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December 10, 2023 03:20 am | Updated 09:53 am IST
The 28th edition of the Conference of Parties (COP) under way in Dubai is hot, flat and crowded — a Thomas Friedmanic mural of globalisation.
The hundreds of pavilions sprawled across Expo City host conferences, exhibits, food courts, stages, laser light shows all tie into the larger theme of climate change. The Grand Vizier, as an orchestrator of this confluence, is a man in his 50s. In some of the plenary meetings under way in the operatic halls, he can be seen in the centre in an elegant thawb. His beard is sharp and trimmed and his 6’3”frame lean. As the President of COP28, Sultan Ahmed Al Jaber plays the role of Persuader-in-Chief.
His role, to get the various heads of state, Ministers to meet on common ground on the greatest simmering problem that humanity faces as a collective. The UN Framework Convention on Climate Change (UNFCCC) that came into force in 1994 was a landmark one of sorts that, over the years, has got 194 countries to agree that the globe faces an existential threat from rising levels of greenhouse gas emissions. In the 1990s, this wasn’t yet scientific fact despite which, nations came around to acknowledging the existence of the problem.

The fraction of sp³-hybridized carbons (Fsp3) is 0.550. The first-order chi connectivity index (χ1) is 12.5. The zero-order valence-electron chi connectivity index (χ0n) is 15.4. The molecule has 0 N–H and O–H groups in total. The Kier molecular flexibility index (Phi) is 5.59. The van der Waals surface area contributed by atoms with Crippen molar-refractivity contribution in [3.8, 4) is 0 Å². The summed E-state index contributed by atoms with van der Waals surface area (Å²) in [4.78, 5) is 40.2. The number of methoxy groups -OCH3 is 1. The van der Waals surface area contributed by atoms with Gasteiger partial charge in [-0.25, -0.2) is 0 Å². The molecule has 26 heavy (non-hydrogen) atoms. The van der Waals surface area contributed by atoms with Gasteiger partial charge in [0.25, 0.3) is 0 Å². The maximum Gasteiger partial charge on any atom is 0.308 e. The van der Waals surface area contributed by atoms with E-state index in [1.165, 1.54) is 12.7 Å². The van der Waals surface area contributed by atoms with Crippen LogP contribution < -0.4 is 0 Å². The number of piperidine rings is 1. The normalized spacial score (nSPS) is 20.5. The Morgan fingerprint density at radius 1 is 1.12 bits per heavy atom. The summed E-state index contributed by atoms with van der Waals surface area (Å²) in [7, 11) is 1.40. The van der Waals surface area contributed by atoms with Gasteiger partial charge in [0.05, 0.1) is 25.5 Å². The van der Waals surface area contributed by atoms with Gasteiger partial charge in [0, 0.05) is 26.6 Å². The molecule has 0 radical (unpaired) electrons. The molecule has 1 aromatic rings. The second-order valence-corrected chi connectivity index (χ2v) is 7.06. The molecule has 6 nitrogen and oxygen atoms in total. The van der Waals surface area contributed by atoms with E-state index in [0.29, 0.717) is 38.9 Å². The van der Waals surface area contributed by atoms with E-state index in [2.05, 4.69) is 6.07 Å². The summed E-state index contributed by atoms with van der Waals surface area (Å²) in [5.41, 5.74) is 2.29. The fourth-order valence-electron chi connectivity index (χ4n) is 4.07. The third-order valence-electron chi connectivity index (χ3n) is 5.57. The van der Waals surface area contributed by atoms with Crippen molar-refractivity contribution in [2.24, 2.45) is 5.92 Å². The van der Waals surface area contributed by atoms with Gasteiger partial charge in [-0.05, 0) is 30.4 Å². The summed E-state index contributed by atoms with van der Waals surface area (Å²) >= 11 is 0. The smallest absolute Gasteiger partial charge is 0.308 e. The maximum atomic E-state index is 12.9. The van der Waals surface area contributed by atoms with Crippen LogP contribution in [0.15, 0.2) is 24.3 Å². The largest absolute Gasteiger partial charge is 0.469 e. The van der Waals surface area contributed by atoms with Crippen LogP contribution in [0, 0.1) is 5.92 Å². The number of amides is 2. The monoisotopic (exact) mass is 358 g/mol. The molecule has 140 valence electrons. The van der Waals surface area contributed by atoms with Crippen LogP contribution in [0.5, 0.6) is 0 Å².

The UNFCCC also classifies countries as ‘Annex’ and ‘Non-Annex,’ where the latter consist of the bulk of developing and industrialising countries who have contributed minimally to the historical store of carbon in the atmosphere. Annex countries (and there are sub-classifications within them) are expected to finance clean energy development in non-annex nations. Over the years, this arrangement has taken byzantine turns, with different coalitions forming, sometimes breaking, grand promises made, pledges broken, subtle and veiled threats of non-cooperation and with the result that greenhouse gas emissions are nowhere close to what science says they should be for a chance at keeping temperatures below the levels necessary to avoid cataclysm.